Sunday, July 29, 2007

Finding a Community

I do think that human beings have a fundamental need to belong. And one of the great strengths of a traditional work environment is that it gave workers a sense of belonging to something greater than themselves.

That work environment has changed for many of us. I work at home, for example, and have a sense of loosely belonging to many professional communities, but not strongly belonging to any one in particular. And even for those in a traditional work environment, with the advent of temporary work on contracts, many of us still feel we do not fully belong because we're not permanent in employee status.

So it was with great shock this week that I found a community of which I felt fully a part. And even as the week passed, and the community of poets separated into contingencies I still felt like I had found people who I could talk to and have real conversations with: non-consumer conversations, non-practical conversations. It literally left me stunned, and crying just about all the way home.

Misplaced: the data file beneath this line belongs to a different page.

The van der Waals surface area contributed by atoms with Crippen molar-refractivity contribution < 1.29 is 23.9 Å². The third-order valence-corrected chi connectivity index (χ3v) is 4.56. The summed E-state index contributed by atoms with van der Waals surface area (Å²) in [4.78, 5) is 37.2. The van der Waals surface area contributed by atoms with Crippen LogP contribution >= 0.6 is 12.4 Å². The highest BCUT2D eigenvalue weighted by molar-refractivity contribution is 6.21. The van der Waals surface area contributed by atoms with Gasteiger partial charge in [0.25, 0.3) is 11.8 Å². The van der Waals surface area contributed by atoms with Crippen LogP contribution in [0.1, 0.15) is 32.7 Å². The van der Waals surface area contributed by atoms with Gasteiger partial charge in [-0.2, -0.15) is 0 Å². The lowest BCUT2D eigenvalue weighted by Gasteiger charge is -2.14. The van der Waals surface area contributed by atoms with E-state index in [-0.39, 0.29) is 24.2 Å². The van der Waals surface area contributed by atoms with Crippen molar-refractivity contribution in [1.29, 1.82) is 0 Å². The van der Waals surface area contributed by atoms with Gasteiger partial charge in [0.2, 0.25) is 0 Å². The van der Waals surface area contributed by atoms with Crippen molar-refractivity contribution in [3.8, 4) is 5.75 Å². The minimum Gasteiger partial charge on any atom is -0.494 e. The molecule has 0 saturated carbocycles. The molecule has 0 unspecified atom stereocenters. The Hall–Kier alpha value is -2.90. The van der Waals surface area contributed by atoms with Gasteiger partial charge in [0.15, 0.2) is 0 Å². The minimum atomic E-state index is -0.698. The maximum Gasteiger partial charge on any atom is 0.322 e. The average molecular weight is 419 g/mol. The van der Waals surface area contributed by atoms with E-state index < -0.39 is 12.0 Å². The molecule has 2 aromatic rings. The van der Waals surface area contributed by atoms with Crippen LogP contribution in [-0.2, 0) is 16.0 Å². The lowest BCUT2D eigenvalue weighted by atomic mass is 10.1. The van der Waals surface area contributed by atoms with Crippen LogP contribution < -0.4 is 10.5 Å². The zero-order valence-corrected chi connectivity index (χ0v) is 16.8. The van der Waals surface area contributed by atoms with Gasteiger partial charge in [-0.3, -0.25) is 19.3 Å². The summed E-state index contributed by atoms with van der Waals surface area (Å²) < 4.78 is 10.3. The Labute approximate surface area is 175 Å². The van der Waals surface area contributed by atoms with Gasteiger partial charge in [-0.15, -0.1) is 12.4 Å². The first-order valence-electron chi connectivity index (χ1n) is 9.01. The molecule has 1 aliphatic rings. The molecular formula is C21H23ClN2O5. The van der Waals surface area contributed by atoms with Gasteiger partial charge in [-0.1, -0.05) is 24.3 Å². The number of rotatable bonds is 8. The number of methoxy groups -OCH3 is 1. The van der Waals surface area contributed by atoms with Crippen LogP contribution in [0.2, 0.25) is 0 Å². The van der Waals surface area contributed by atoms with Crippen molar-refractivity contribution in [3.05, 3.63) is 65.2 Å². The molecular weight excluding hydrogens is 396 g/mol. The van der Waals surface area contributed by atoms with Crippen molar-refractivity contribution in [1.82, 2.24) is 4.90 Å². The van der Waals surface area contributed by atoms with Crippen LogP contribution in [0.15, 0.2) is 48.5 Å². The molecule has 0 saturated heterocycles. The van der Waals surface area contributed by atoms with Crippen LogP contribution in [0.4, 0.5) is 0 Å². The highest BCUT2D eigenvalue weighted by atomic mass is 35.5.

So with that said, I know it's Sunday, and that many of you find non-work community at church. (Ministers, I'm afraid, may be in a totally separate category, since church is "work.") And for the unchurched, I offer this: I do believe you can find community. It may be somewhere unexpected, and it may be temporary, but I do think it's possible to find it. So don't stop looking.

If you'd like to describe your work or non-work community, please leave a comment.